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  • 200 years ago the lives of women were totally different from what it is toda.

  • People were also divided along caste lines.

  • The attitude towards women and social customs started changing from the early nineteenth century.

  • Awareness was created among women as people started reading more.

  • Rammohun Roy strongly felt that unjust practices against women had to end.

  • A Law was passed banning ‘sati’ in the year 1829.

  • Ishwarchandra Vidyasagar and Veerasalingam Pantulu suggested that widows could remarry.

  • Swami Dayanand Saraswati, who founded the Arya Samaj, supported widow remarriage.

  • All Reformers felt that it was necessary to educate women.

  • Many women wrote about the place of women in society.

  • Tarabai Shinde and Pandita Ramabai criticised the social differences between men and women.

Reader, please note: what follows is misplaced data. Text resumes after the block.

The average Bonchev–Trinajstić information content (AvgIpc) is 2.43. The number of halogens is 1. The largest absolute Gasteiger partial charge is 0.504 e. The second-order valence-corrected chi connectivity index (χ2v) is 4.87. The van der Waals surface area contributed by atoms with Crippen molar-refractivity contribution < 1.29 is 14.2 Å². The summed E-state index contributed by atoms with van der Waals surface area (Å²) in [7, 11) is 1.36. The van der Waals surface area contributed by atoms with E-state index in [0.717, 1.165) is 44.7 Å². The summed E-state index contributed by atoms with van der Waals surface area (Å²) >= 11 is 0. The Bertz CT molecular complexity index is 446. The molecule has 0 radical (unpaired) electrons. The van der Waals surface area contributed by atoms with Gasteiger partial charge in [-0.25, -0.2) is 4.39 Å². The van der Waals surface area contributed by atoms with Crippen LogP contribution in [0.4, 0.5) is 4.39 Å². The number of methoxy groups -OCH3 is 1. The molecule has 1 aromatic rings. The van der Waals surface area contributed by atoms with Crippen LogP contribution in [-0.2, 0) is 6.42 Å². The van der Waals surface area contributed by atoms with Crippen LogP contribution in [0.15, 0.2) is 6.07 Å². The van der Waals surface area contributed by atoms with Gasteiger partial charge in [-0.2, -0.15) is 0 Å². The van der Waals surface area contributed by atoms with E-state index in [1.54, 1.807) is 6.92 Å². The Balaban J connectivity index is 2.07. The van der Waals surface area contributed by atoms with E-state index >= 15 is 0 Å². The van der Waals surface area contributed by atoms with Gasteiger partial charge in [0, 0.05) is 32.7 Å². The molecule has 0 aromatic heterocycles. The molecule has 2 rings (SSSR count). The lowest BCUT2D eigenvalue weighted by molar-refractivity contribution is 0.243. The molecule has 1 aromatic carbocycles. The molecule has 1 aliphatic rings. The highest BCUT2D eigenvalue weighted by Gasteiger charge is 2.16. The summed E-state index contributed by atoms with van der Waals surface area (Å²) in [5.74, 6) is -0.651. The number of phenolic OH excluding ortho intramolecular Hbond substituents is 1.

• Women became actively involved in reforms and started schools and training centres for women.

  • Jawaharlal Nehru and Subhas Chandra Bose supported the demands of women for greater equality and freedom.

  • Social reformers also fought against the caste system.

  • People from within the "lower" castes began organising movements against caste discrimination, and demanded social equality and justice.

  • Ghasidas, Haridas Thakur and Shri Narayana Guru were leaders who came from "low" castes and worked amongst them for social justice.

  • Jyotirao Phule founded the Satyashodhak Samaj, to spread caste equality and wrote a book named Gulamgiri, meaning slavery.

  • This movement for caste reform was continued in the twentieth century by other great dalit leaders like Dr B.R. Ambedkar in western India and E.V. Ramaswamy Naicker in the south.

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